Professor: Ferreri
Course Spring 2014 Art Law
Law 6936 Section 089H
Course Materials: Primary textbook

Patty Gerstenblith, Art, Cultural Heritage, and the Law (Third Edition) Carolina Academic Press 2012

Each assignment includes materials in the text. Students must read also the primary materials in the Appendix noted in the assigned chapters.

Other materials will be suggested for enrichment, including but not limited to press clippings and books.

Students are encouraged but not required to watch the following films:
The Monuments Men (2014) starring George Clooney
The Thomas Crown Affair (1999) starring Pierce Brosnan
The Rape of Europa (2007) documentary
The Train (1964) starring Burt Lancaster

Assignments: Syllabus: http://www.law.ufl.edu/_pdf/student-affairs/syllabus/14-spring/art_law_2014.pdf




Professor: Flocks
Course Spring 2014 Poverty Law
Law 6812 Section 5667
Course Materials: Flocks, LAW6812, Poverty Law course packet. Available at law school bookstore.
Other assigned articles will be available through the course TWEN site, as indicated.

Please register on TWEN site. First week course materials (under “Course Materials”). Syllabus will be posted there before the start of class.


Assignments: Week 1: Defining Poverty: Characteristics and Perceptions

1/6: Introduction and measuring poverty. “What are Poverty Thresholds and Poverty Guidelines?” (Institute for Research on Poverty) available at Course Materials on TWEN or at http://www.irp.wisc.edu/faqs/faq1.htm “How is Poverty Measured in the United States?” (Institute for Research on Poverty) available at Course Materials on TWEN or at http://www.irp.wisc.edu/faqs/faq2.htm

1/7: Who is poor? Characteristics of poverty. “Who is Poor? Basic Characteristics of the Poor,” “Where are the Poor. Geography of Poverty,” and “Who is Poor? A More Detailed View” (Center for Poverty Research) available at Course Materials on TWEN or at http://poverty.ucdavis.edu/frequently-asked-questions.

1/8: Documentary: “Park Avenue – Money, Power, and the American Dream.”


Professor: Flournoy/Klein
Course Spring 2014 Property
Law 5400 Section 089F
Course Materials: [Dukeminier, Krier, Alexander & Schill’s PROPERTY (7th ed. 2010) published by Aspen Publishers].

Assignments: Assignment for Tuesday Jan. 7

Be sure you have the casebook for the course [Dukeminier, Krier, Alexander & Schill’s PROPERTY (7th ed. 2010) published by Aspen Publishers]. There is a TWEN webpage for this course. Go to http://www.westlaw.com and click on TWEN under “Law School Resources” on the left bottom of the page. Then click on “Add a course” and find this course on the list. The syllabus and an assignment sheet for the first week of the semester are already posted. All students in the course are required to register on the website.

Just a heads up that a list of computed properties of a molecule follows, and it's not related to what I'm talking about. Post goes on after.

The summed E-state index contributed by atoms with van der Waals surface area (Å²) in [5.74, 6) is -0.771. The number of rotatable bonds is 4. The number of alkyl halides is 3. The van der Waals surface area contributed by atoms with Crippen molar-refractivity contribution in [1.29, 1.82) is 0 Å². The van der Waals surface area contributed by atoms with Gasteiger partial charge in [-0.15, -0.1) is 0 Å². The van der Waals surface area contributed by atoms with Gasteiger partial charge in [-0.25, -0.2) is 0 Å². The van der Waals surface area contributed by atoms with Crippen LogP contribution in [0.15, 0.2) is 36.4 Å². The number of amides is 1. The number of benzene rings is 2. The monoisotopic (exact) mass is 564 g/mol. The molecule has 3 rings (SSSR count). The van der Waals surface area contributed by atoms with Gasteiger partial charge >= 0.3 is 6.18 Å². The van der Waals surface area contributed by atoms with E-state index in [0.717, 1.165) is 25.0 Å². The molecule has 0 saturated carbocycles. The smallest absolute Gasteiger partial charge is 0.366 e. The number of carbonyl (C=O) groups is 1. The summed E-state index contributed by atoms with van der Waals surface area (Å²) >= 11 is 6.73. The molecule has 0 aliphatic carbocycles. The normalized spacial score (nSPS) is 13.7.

Read pp. 1-17 in the casebook (you can skip the footnotes in the notes). Below are some questions to help guide your reading. You should not focus your reading solely on answering these questions. You should read to understand the material thoroughly. These simply provide you some guidance on what we’re most likely to spend time on in class, so that you can be particularly prepared to discuss them.

1. Be prepared to briefly describe the facts of Johnson v. M’Intosh. What is the plaintiff’s cause of action? On what do plaintiff and defendant base their claims?

2. In the first two paragraphs of the opinion, on page 4 of your book, the Court describes certain facts. Why don’t these resolve the issue in the case? What rights does the Court recognize in the Native Americans? Why? We’ll spend some time discussing the Court’s rationale, the various sources it cites, and why it considers these relevant.

3. What is the right of occupancy? What are native tribes in whom this right is recognized permitted to do? What can European claimants do that Native Americans can’t?

4. What is the sequence of the plaintiff and defendant’s acquisition of an alleged interest in the land? Does whoever’s claim arose first in time dictate the outcome?

5. What is the underlying principle on which US title to land is based? We’ll talk about whether the concepts the Court relies on are a good grounding for property rights.

6. We’ll talk briefly about John Locke’s theory of property. Be prepared to summarize what you understand from the paragraph describing it. Think critically about the Lockean narrative. What values does it advance? What are its limitations?




Professor: Friel
Course Spring 2014 Income Taxation
Law 6600 Section 12AH
Course Materials: Taxation of Individual Income (Burke & Friel, 10th edition).

Assignments: My first day assignment for my section of Income Taxation is to read Chapter 1 of the casebook Taxation of Individual Income (Burke & Friel, 10th edition).

Syllabus: http://www.law.ufl.edu/_pdf/student-affairs/syllabus/14-spring/Income_Tax_Syllabus_Friel.pdf


Professor: Gianni
Course Spring 2014 International Tax
Law 6936 Section 1E75
Course Materials: Joseph Isenbergh, International Taxation (Concepts & Insights), Foundation Press.